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A random setlist generator using SQL Server

Discussion in 'Band Management [BG]' started by MrDOS, Jan 20, 2012.

  1. MrDOS

    MrDOS Supporting Member

    Jan 4, 2006
    Colorado Springs, CO
    For years, I've wanted to be in a cover band that has enough tunes to minimize repeats in two-nighter gigs. Now that we are at 60 songs, I thought it might be fun to create a random setlist generator.

    Version 1 includes "business rules" like:
    . Acoustic numbers must begin the show
    . All Drop-D tunes must begin the 3rd set (minimizes retuning time)
    . Songs that work best as "last song in the set" will be moved there, when available

    It also has some features like "desired minutes per set."

    Send me an email or post here if anyone wants the source code -- it's pretty simple, and not at all robust. It of course requires that you know how long each song is, on average.

    It comes fairly close to producing the correct number of minutes per set -- rather than just guessing "10 songs per set."
  2. mambo4


    Jun 9, 2006
    does it take into consideration any kind of keys or tempo/feel differences? like not sticking 3 ballads together or stringing 5 songs in the same key?
  3. I was wondering the same.
  4. I was wondering the same.

    Otherwise Elvis Costello's revolving wheel idea would be cool to have with a cover band.

  5. MrDOS

    MrDOS Supporting Member

    Jan 4, 2006
    Colorado Springs, CO
    I have never seen Elvis' revolving wheel! Great!

    Except for the acoustic numbers, we have almost all dance tunes, so the ballad thing would be a non-issue for us.

    Adding tempo rules would be a great enhancement, though - thanks!

    The other cool thing about this is that if you generate a setlist that for one reason or another doesn't make sense, just re-run to generate another one :)
  6. Flyingfrets


    Dec 25, 2011
    I don't know if it was a random choice or just one of those incidental things that happens now & then, but a few years ago, I saw a local cover band (Ainimal House...wonder if they're still around?) segue from the old Archies song "Sugar Sugar" right into "Enter Sandman."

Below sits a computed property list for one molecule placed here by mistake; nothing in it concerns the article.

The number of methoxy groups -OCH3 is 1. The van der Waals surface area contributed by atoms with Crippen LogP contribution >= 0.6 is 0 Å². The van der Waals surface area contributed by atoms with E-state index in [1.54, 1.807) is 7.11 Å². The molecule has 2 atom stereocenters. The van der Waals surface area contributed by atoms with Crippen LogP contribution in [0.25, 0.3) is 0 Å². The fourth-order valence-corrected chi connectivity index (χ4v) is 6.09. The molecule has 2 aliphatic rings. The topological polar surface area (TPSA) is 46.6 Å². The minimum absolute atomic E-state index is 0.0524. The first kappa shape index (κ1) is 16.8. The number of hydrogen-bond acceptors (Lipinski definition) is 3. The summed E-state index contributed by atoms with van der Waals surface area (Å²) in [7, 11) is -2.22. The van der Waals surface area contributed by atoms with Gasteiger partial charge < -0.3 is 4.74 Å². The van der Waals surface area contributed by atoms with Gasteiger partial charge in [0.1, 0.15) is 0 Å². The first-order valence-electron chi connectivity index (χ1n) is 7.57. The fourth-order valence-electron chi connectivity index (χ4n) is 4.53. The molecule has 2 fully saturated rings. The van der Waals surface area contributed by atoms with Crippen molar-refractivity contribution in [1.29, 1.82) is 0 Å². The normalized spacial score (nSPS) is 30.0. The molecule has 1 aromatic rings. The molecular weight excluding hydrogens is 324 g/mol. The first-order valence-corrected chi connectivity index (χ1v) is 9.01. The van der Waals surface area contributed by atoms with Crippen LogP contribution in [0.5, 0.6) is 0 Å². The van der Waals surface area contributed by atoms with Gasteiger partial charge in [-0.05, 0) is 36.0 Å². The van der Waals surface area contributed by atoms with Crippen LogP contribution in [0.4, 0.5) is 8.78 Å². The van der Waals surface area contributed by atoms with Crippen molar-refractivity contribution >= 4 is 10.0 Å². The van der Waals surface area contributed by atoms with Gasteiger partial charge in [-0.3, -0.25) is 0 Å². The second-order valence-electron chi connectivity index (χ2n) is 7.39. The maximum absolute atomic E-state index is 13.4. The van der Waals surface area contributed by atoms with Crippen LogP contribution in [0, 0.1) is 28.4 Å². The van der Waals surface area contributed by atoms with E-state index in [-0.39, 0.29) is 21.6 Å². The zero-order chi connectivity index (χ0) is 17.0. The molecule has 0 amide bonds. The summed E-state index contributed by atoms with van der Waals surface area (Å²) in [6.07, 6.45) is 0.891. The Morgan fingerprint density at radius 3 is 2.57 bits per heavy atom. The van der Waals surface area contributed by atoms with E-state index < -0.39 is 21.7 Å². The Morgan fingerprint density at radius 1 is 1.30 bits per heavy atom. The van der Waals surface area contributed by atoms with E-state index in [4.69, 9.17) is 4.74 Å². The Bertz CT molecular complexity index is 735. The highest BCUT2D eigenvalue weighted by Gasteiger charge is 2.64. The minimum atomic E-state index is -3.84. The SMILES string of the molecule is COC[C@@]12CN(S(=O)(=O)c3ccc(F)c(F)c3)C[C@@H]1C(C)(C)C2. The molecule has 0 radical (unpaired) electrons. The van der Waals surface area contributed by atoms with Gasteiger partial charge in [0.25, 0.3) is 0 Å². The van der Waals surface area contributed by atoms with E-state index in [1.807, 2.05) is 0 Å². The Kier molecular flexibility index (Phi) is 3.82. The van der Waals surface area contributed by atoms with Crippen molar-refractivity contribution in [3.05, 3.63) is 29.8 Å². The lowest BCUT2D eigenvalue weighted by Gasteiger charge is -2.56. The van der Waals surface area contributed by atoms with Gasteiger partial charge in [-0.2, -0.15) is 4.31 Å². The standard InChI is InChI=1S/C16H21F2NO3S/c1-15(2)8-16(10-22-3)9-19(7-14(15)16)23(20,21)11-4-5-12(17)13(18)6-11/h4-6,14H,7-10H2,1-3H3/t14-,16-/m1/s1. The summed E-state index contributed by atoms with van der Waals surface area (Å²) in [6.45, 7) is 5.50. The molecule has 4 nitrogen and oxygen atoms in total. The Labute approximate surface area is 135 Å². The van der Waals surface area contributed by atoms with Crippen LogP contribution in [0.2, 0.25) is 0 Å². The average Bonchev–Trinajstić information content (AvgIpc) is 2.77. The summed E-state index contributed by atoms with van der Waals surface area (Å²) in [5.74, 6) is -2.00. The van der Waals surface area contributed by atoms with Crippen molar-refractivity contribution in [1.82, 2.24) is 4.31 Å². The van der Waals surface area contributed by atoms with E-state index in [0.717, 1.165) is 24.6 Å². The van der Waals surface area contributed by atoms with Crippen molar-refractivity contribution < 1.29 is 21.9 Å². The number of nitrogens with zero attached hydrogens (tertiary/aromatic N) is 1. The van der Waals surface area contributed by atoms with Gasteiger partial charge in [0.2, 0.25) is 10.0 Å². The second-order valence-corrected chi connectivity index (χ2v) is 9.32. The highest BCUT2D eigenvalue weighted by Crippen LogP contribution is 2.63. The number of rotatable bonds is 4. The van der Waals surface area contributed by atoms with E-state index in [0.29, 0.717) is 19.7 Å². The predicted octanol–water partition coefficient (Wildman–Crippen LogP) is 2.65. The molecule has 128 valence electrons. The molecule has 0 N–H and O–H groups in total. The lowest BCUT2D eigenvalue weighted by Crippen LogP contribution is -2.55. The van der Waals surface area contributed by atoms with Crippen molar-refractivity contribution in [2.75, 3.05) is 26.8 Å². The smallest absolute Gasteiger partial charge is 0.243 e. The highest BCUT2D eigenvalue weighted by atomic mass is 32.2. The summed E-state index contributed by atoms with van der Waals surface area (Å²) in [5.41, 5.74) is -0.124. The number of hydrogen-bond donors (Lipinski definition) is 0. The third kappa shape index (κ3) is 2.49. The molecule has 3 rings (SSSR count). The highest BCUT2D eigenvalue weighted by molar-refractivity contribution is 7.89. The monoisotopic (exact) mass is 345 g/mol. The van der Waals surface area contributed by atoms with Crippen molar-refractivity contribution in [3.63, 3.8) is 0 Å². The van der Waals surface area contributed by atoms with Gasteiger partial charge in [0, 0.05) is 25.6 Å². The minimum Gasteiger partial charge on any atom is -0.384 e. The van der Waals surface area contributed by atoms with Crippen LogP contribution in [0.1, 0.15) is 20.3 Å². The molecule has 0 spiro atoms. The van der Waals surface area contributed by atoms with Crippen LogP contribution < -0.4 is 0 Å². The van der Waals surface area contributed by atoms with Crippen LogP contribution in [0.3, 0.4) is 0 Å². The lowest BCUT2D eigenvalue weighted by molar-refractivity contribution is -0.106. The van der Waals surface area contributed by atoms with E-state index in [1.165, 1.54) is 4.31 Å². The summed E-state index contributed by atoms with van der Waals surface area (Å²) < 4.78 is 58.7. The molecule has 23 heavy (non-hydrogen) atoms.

Couple of the guys I was with said, "That's an unusual 1 - 2 punch," but I thought it was great! Talk about showing versatility!
  7. marmadaddy


    Oct 17, 2005
    Rochester, NY
    I'll take a copy. I take it that it's a stored procedure?
  8. MrDOS

    MrDOS Supporting Member

    Jan 4, 2006
    Colorado Springs, CO
    Yes, a stored procedure. I must admit it's gotten top-heavy with too many "enhancements" :oops:

    I will send it your way
  9. Twobass


    Aug 12, 2009
    Don't people like to slow dance once in a while?
  10. MrDOS

    MrDOS Supporting Member

    Jan 4, 2006
    Colorado Springs, CO
    Actually a new slow song is on our "to-learn" list. But we get surprisingly few slow song requests. When we do, we just play one right on the spot.
  11. Darkonar


    Dec 14, 2011
    this looks very interesting, i'd want a copy too
  12. F-Clef-Jef


    Nov 13, 2006
    Neenah, WI
    I always felt that putting together a good flowing setlist was one of the hardest tasks for a band.

    Although I have seen ex-band-members' wives attempt it. Random would've been a good description!
  13. MrDOS

    MrDOS Supporting Member

    Jan 4, 2006
    Colorado Springs, CO
  14. Factor88


    Jun 21, 2011
    Excellent Code! Although it will probably stretch my limited SQL writing abilities, I might take some time to modify it for my band’s needs, which are a bit more complex:

    1) We have two main singers who split the singing half and half. Generally, we prefer to alternate songs (although this “rule” does get violated) so I would have to put this in.
    2) We” know” over 100 songs. However, some songs e.g. Brown Eyed Girl get played on 75% of gigs and an obscure Morrissey tune gets played about 3 times a year. I’ll have to write a portion of script that makes the chances of certain songs getting on a list better than others. Further, songs we have not played in over 3-4 months (and that happens when you know 100 songs) can be pretty rough if we bust them out without a quick rehearsal that week to brush up on them. Probably would have to run the script in advance enough of the gig to allow for rehearsal time if the band thought necessary.
    3) We don’t like to put songs by the same artist in the same set UNLESS they are double or triple shots in a row. That is probably a ridiculous rule in reality but it is our feeling.
    4) Another ridiculous knit picky rule we try to follow is to not have any more than 2 or 3 songs in the same key played sequentially.

    However, we do keep a readable master list of our songs on stage and are always prepared to deviate from the rules whenever it suits us (read: hot girl requests something, drunk guy waves a fifty spot to play something, or just sensing the audience wants something else).
  15. MrDOS

    MrDOS Supporting Member

    Jan 4, 2006
    Colorado Springs, CO
    Yes Factor88, those are the types of rules that good setlist writers think about!

    I share some of those thoughts -- sometimes two or even 3 songs in the same key can have a "sameness." Also, putting our two Journey songs in the same set is something we never do when we manually create setlists.

    One of the cool things about being in a band of "sober" players, is that we can do requests without having to shuffle around for charts or lyric sheets. At least most of the time... LOL

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